Side note right here to say a serious thank you to himself for giving me advice and structure on getting back training, to my friend and the amazing physio food blogger (with her own cookbook!) Sinead (@delaliciousfood on Instagram or check out her website Delalicious) for having a gander at my knee before our F45 classes together and getting my glutes going with resistance band work, and finally to Adam Willis, strength and conditioning coach and the wise voice behind The Empowered Body Podcast which I’ve mentioned before in my blog post on my favourite Pods – his interviews and content have been game changing for my strength training and whole understanding of training focus and structure. You guys rock!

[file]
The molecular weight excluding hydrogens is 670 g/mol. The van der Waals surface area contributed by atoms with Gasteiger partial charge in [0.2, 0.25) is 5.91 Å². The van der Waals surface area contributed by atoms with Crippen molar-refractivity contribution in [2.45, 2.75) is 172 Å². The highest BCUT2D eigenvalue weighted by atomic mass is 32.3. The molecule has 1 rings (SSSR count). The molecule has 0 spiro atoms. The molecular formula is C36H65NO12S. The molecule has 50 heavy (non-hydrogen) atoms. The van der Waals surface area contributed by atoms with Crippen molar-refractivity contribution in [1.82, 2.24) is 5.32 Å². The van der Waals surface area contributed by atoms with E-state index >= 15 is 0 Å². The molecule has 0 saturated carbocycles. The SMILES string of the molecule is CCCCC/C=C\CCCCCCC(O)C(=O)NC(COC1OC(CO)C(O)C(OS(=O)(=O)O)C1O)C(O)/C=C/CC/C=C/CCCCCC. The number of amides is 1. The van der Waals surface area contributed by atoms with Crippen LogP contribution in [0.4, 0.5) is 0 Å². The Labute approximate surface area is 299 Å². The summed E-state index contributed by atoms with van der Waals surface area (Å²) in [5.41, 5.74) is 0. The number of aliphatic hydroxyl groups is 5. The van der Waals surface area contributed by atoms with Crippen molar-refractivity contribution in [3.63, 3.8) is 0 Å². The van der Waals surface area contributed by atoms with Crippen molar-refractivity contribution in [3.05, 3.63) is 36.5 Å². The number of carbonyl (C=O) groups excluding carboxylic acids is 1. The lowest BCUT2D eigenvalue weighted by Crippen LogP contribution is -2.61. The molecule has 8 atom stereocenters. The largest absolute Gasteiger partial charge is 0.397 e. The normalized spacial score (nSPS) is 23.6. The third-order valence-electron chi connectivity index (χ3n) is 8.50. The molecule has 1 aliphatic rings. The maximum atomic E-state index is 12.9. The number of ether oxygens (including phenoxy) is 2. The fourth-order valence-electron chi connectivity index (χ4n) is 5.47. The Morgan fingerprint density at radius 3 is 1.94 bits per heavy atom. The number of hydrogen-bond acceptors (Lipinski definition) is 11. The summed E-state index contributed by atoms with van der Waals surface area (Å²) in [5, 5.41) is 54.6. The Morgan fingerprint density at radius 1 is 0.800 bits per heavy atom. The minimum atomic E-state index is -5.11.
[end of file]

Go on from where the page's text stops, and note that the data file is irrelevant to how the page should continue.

The past three months, during which I’ve come nearly full circle with rehabiliation from this knee injury, have been a journey of discovery. I don’t mean that to sound corny, or wishy-washy – it’s true. I changed my training big time like I said – going from an average of 6 workouts a week to 3 max, with the substitution on non-training days of yoga or a long walk with a Podcast. It’s a happy habit of mine to start my day with movement of some form, and I’ve always been an early bird. So instead of setting an alarm for the gym before work, I expanded the range of Podcasts I was listening to, and took off on walks with brighter spring mornings before work. I dove into the Dublin yoga scene, and began my yogi journey. I started to tell YOU guys about these changes – how they made me feel physically and mentally. Yoga in particular was a complete and utter joy to discover – I tried classes all over the city, and in my local studio, and incredibly, made a whole community of new friends along the way. The yogis I’ve met have become buddies I talk to regularly, and I can’t believe it took an injury to bring me to the mat – but I wouldn’t change it. At Wellfest this year, I had more yoga classes I wanted to try than any other activities! Yoga for me was a way to stay physically active, and challenge my body, while also nourishing it with work on flexibility, mobility, and recovery that I had totally neglected previously.